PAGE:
THE case for a new national film studio to be based in Inverclyde has been championed in the Scottish Parliament.

MSP Stuart McMillan is pushing for the much-vaunted project to be based locally - and is now challenging Creative Scotland and the government to rethink their plans.

His call comes as a proposal for a studio in Edinburgh becomes mired in legal challenges and protests over the use of the land.

The local MSP recently called for Inverclyde to be considered in the chamber at Holyrood, pointing out that it is already an established 'first choice' for film and TV crews on location.

Speaking to the Tele, he said: "I think there is a great case for Inverclyde to be considered for our national film studio.

"Every other week now there seems to be film shoots down here.

"It would be a big economic boost for the area - and Scotland needs a film studio.

"We are 20 minutes away from an international airport with good road links, we have the Clyde and we have diverse scenery. We have everything needed."

The Scottish Government has backed Creative Scotland's push for a dedicated facility to make the country competitive with the rest of the UK.

There were plans for a studio in Edinburgh, but that has stalled because of a dispute over the site - prompting the MSP's call for a rethink.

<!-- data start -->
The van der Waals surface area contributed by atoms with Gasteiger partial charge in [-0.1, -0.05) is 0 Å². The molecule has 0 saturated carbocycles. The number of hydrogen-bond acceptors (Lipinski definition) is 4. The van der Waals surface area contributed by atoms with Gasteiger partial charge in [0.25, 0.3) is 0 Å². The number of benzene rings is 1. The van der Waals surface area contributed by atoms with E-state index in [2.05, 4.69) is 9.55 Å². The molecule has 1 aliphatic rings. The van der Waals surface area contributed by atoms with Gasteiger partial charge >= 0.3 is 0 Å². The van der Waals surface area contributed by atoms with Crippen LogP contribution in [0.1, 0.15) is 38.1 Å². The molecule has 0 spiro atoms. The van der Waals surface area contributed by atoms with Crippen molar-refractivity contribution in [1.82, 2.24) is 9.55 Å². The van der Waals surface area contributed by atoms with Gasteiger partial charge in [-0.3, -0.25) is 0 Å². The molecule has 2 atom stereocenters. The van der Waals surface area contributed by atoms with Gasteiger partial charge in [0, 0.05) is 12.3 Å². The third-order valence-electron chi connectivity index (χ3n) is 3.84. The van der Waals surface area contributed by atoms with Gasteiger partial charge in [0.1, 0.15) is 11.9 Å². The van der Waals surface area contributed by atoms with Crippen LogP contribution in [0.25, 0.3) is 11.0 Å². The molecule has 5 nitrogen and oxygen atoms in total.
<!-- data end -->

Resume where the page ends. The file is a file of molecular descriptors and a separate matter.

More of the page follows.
He added: "During my contribution I highlighted the opportunity for Inverclyde to be considered. It’s not the first time I’ve done this and won’t be the last.

"Clearly there are legal complications around the Pentland studio proposal, so why not Inverclyde?"

Inverclyde is a popular choice for film and TV productions with the drama Shetland regularly filmed here.

Port Glasgow was also used as the setting for Scarlett Johansson sci-fi movie Under the Skin.

The popular drama Waterloo Road was set latterly in the old Greenock Academy building and Still Game has visited several times to shot on location.

Most recently the former St Stephen's building was used for a new film based on the Scottish novel The Sopranos.

The BBC filmed Ordeal of Innocence at various locations around Inverclyde, including the Ardgowan Estate and Jericho House, earlier this year.

Inverclyde also made it on to the small screen in David Hayman's documentary Slavery: Scotland's Hidden Shame, with some of the documentary shot in the old tobacco warehouse.